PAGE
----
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How Atalanta gave Italian football a fresh identity on the European stage

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How Atalanta gave Italian football a fresh identity on the European stage

While Atalanta came close to eliminating Bundesliga giants Borussia Dortmund in their Europa League Round of 32 fixture, there were positive signs to be taken away from the Italian’s fairytale run.

The Nerazzurri can build off this successful tournament run, knowing their attacking style of play made life difficult for some experienced European clubs. “Every game we played was on par with the opposition or superior to them, whether English, Spanish or German,” Gasperini told Sky Sport Italia. “These games have helped the players grow and earn European experience.”

Last week, the Bergamo club played with a never-say-die attitude, showing character when they made a comeback to turn the scoreline into 2-1 in the space of five minutes. Losing 4-3 on aggregate after Thursday night’s 1-1 draw in the second leg to the BVB may seem unjust for Atalanta’s heroic effort, however, other Italian clubs can learn one or two things about La Dea’s playing style. With most Serie A clubs placing a large emphasis on defence, Atalanta’s attacking mindset gave calcio a new look in Europe’s second-tier club competition.

The team’s direct approach to games indicated they were not hesitant to play a distinctive brand of football from the rest of the Italian pack, as it almost paid off against an experienced Borussia Dortmund outfit. Over the last two weeks of UEFA Champions and Europa League fixtures, there were mixed fortunes on how the Serie A teams represented Italian football in Europe.

Excluding the Lazio and AC Milan victories, and Napoli’s casual approach because of Scudetto commitments, the attitude that AS Roma and Juventus displayed in their Champions League games highlighted the primitive mentality of calcio. After both Roma and Juve captured the lead in their respective games, they both sat deep in their own half, encouraging the opposition to build attacking chances. Reverting to the catenaccio (door-bolt) system caused the Bianconeri and Giallorossi to pay the price by conceding decisive goals.

Whether Atalanta took the lead or fell behind in any of their Europa League fixtures, the Nerazzurri ensured they continued to press high and played their entertaining style of attacking football.

After Atalanta’s fourth-place finish in last season’s Serie A, the provincial club couldn’t hold on to emerging star players Franck Kessie, Andrea Conti and Roberto Galiardini. By securing their highest finish in Italy’s top flight since 1948, the Orobici secured a Europa League spot after a 28-year absence, with the desire to continue this fascinating journey under manager Gian Piero Gasperini. With calcio TV pundits who tipped the Bergamo outfit to struggle after the departure of some key players last summer, the northern Italian club only proved their doubters wrong.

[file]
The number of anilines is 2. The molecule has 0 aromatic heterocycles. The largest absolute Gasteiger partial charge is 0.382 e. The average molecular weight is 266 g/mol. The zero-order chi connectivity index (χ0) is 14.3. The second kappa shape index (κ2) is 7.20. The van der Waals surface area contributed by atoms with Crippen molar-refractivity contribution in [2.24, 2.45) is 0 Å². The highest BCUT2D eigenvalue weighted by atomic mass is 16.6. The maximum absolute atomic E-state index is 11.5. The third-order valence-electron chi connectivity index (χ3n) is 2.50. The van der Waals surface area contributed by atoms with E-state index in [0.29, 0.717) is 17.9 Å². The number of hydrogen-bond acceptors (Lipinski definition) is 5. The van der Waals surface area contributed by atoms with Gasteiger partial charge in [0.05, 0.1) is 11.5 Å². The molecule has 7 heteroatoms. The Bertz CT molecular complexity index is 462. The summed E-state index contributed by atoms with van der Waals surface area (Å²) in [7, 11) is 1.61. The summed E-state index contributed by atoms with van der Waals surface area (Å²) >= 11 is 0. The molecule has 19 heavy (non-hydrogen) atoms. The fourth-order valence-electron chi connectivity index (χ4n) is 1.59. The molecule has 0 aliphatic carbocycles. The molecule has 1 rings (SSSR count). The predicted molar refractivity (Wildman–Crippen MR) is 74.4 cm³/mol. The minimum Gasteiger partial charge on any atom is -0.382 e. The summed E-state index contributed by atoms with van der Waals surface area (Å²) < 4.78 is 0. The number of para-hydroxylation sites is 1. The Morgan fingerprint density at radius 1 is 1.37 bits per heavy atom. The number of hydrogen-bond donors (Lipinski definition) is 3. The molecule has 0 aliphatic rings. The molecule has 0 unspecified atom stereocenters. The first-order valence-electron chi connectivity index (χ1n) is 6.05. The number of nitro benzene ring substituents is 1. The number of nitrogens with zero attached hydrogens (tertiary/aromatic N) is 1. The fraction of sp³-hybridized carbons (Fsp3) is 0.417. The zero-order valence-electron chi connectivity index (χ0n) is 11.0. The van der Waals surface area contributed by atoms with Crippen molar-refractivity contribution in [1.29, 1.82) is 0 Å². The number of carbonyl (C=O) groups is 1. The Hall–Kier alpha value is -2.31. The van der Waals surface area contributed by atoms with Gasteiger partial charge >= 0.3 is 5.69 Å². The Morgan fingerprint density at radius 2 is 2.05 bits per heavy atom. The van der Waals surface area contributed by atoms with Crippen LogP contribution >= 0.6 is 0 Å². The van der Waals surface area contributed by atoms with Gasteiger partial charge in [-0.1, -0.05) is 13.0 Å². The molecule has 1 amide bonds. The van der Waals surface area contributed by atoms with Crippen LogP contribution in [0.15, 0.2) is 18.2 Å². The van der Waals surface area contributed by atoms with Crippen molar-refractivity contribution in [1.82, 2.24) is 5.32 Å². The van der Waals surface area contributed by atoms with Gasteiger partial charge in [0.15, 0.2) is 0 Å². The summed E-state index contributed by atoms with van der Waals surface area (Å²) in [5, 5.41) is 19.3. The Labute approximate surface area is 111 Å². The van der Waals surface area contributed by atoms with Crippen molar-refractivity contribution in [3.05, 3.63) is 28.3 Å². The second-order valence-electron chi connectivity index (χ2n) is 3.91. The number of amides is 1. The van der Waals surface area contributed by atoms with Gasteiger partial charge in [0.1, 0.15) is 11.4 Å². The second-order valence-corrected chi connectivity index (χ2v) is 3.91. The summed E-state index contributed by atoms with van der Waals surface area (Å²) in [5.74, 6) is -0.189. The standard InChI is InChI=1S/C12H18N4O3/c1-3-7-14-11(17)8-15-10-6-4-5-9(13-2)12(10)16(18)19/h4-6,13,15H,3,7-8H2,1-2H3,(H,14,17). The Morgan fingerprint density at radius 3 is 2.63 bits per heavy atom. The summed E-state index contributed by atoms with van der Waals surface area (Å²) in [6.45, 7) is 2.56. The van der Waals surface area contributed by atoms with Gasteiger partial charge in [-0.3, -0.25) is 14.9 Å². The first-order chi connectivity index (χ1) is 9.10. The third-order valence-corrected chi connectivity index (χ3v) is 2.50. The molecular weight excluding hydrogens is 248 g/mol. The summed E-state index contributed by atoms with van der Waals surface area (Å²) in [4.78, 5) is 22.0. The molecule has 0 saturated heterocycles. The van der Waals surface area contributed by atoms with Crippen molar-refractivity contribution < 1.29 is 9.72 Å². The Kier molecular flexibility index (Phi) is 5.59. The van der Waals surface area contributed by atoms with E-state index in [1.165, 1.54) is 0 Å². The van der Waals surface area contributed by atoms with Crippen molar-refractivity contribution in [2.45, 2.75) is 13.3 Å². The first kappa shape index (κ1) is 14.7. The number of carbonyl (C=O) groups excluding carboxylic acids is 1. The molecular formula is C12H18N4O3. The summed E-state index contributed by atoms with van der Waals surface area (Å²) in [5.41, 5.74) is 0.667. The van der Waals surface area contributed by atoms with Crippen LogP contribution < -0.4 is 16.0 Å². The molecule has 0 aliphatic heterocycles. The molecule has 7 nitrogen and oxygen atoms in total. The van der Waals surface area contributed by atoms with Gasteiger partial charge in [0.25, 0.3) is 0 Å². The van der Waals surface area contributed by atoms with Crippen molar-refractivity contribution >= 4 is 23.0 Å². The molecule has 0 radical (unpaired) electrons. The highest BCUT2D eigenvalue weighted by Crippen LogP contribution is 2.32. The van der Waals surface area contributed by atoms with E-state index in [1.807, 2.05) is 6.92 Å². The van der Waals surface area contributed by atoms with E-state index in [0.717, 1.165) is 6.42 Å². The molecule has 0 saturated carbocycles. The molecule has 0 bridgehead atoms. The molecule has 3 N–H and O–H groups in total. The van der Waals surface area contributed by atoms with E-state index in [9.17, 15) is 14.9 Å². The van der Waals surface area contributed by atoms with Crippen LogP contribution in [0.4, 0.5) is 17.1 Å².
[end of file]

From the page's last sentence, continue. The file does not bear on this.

By drawing a tough group in the Europa League with formidable opponents Lyon and Everton, this only motivated Gasperini’s men to use their attacking flair – showcasing an unorthodox side of calcio Italiano.

Gathering four wins and two draws in the group stages, this propelled an undefeated Atalanta side to a first-place finish in group E – a feat that no La Dea fan expected to see. Ending up with 14 points and scoring 14 goals was not formed by luck as the Italians picked up emphatic 3-0 and 5-1 wins against English opponents Everton – a Premier League team listed in this year’s top 20 richest football clubs. With the Italians embarrassing the Toffees, this silenced the British media’s views on Italian teams playing boring football. Earning a pivotal victory and draw over French opponent Lyon made this Atalanta side a serious contender.

It’s no secret that Atalanta’s investment in youth and Gasperini’s utilisation of the 3-4-1-2 formation have built the club into one of Italy’s brightest teams. This is a side that thrives off playing wide football, deploying Leonardo Spinazzola and Hans Hateboer as wing-backs crossing the ball to find Papu Gomez and Josip Ilicic. Bryan Cristante – on loan from Benfica – holding the central midfield, has been an outstanding replacement for Franck Kessie. The 22-year-old Italian has helped to string short passes to frontmen Gomez and Illic and also being a clinical finisher in the air during set-pieces. The fact is Atalanta are demonstrating they are the future of Italian football – being an organised side who can balance between defence and attack.

Atalanta’s underdog run in the Europa League might have ended, but it has given Italian football a new hope and identity. The Nerazzurri are shifting Italian football away from this catenaccio system, ensuring they carry on playing a high-pressing brand of football – an identical way to Maurizio Sarri’s Napoli. Nevertheless, the Bergamaschi can rest assure their overachievement has made the Serie A and their country proud.

@ItalianFD

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